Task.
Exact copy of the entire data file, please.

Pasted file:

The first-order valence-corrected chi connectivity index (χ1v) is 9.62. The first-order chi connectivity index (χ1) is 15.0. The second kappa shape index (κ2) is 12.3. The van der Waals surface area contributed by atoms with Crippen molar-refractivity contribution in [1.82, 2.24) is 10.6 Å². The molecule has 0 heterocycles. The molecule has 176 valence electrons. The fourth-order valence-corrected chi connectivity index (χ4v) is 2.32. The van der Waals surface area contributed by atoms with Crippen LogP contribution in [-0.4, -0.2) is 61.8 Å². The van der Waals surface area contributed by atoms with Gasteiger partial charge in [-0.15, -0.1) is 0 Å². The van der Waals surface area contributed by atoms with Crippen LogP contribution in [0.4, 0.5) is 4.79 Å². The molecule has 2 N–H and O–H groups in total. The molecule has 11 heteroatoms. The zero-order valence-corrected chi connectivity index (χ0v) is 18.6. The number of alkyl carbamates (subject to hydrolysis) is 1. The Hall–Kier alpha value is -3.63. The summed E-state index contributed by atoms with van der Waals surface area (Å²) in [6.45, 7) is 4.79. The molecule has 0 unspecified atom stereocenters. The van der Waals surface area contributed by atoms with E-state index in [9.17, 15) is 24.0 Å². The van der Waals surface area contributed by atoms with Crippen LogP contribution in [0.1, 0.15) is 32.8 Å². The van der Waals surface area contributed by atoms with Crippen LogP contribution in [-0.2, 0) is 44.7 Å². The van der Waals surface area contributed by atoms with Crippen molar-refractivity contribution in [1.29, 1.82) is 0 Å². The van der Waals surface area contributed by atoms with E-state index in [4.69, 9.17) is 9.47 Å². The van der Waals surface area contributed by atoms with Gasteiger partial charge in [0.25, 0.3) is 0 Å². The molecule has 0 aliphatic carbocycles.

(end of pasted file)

The first-order valence-corrected chi connectivity index (χ1v) is 9.62. The first-order chi connectivity index (χ1) is 15.0. The second kappa shape index (κ2) is 12.3. The van der Waals surface area contributed by atoms with Crippen molar-refractivity contribution in [1.82, 2.24) is 10.6 Å². The molecule has 0 heterocycles. The molecule has 176 valence electrons. The fourth-order valence-corrected chi connectivity index (χ4v) is 2.32. The van der Waals surface area contributed by atoms with Crippen LogP contribution in [-0.4, -0.2) is 61.8 Å². The van der Waals surface area contributed by atoms with Gasteiger partial charge in [-0.15, -0.1) is 0 Å². The van der Waals surface area contributed by atoms with Crippen LogP contribution in [0.4, 0.5) is 4.79 Å². The molecule has 2 N–H and O–H groups in total. The molecule has 11 heteroatoms. The zero-order valence-corrected chi connectivity index (χ0v) is 18.6. The number of alkyl carbamates (subject to hydrolysis) is 1. The Hall–Kier alpha value is -3.63. The summed E-state index contributed by atoms with van der Waals surface area (Å²) in [6.45, 7) is 4.79. The molecule has 0 unspecified atom stereocenters. The van der Waals surface area contributed by atoms with E-state index in [9.17, 15) is 24.0 Å². The van der Waals surface area contributed by atoms with Crippen LogP contribution in [0.1, 0.15) is 32.8 Å². The van der Waals surface area contributed by atoms with Crippen LogP contribution in [-0.2, 0) is 44.7 Å². The van der Waals surface area contributed by atoms with Crippen molar-refractivity contribution in [1.29, 1.82) is 0 Å². The van der Waals surface area contributed by atoms with E-state index in [4.69, 9.17) is 9.47 Å². The van der Waals surface area contributed by atoms with Gasteiger partial charge in [0.25, 0.3) is 0 Å². The molecule has 0 aliphatic carbocycles.